Buses at Hart House, September 8, 1957. City of Toronto Archives, Fonds 1567, Series 648, File 5, Item 1.
Dateline: February 12, 1954. An evening of one-act plays was presented at Hart House Theatre by students from three of the University of Toronto’s colleges. Victoria was represented by a treatment of T.S. Eliot’s Sweeney Agonistes, Trinity by Ferenc Molnar’s Still Life, and St. Michael’s by William Butler Yeats’s Land of Heart’s Desire. Once the performances were finished, the actors received feedback from an academic jury, led by a future Canadian literary icon.
All did not go well. As The Telegram headlined its account of the evening, “Student-Actors’ Diction Hit By Adjudicator.”
But who was the figure who slammed the students for their sloppy speaking abilities?
Robertson Davies photographed by Harry Palmer, September 22, 1984. Library and Archives Canada, PA-182426.
Robertson Davies was a busy man in the mid-1950s, juggling careers as the editor/publisher of The Peterborough Examiner, a playwright, a novelist, and as a governor of the new Stratford Shakespearian Festival. In the midst of all this he found time to adjudicate student plays at U of T and did not mince words when providing his feedback to the actors.
From Rose Macdonald’s report in the February 13, 1954 edition of The Telegram:
None of the presentations attained a standard such as should be expected from performers under the aegis of a university.
Mr. Davies gave such limited praise as he was able conscientiously to bestow, considered the presentation of the Yeats work above the others, that the St. Michael’s group had made “a good shot at a wonderful play,” but had missed, for one thing, the quality of belief necessary for playing it.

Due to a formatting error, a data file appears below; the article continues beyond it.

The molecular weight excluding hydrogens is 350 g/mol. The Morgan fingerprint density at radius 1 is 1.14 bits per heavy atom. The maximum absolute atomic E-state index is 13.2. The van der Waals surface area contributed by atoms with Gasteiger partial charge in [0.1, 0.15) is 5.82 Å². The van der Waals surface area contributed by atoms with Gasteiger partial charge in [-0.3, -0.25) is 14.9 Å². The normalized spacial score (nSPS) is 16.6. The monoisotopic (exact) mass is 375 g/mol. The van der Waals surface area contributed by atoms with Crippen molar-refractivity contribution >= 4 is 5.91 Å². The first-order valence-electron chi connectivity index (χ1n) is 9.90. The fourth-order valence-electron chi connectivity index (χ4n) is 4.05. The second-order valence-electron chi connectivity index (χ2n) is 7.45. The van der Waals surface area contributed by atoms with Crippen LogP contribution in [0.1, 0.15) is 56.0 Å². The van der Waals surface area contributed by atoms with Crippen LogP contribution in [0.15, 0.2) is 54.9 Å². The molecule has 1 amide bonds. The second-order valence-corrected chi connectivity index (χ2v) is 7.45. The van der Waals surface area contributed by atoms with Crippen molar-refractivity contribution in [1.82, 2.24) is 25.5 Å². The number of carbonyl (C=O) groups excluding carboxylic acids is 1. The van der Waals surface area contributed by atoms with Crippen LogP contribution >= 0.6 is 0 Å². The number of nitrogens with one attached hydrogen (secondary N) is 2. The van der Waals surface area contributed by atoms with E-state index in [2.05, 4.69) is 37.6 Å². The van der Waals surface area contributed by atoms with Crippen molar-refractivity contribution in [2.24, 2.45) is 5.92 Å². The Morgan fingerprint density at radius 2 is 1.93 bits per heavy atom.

Land of Heart’s Desire depended about 85 per cent on the way it was spoken. The present group did it a disservice by not speaking it well. Their way lacked charm and music, qualities needful on the stage, as Mr. Davies insisted. “You really should not attempt to act if you cannot sing at all,” he told his student audience.
At the outset of his comments, Mr. Davies made it clear he supposed the students wished to do plays because of the chance afforded to develop and refine their own taste in theatre. The play-writing editor from Peterboro[ugh] later had some criticism of pronunciations.
“This,” he said, “is a university and whatever may be said to the contrary, university people are supposed to be educated people and speak like educated people. An awful lot of us pay an awful lot of money to educate you and we would like to see more for our money.”
Mr. Davies got on to the subject of pronunciation as a result of hearing a young man in the course of the evening pronounce perfume (the noun) with accent on the second syllable.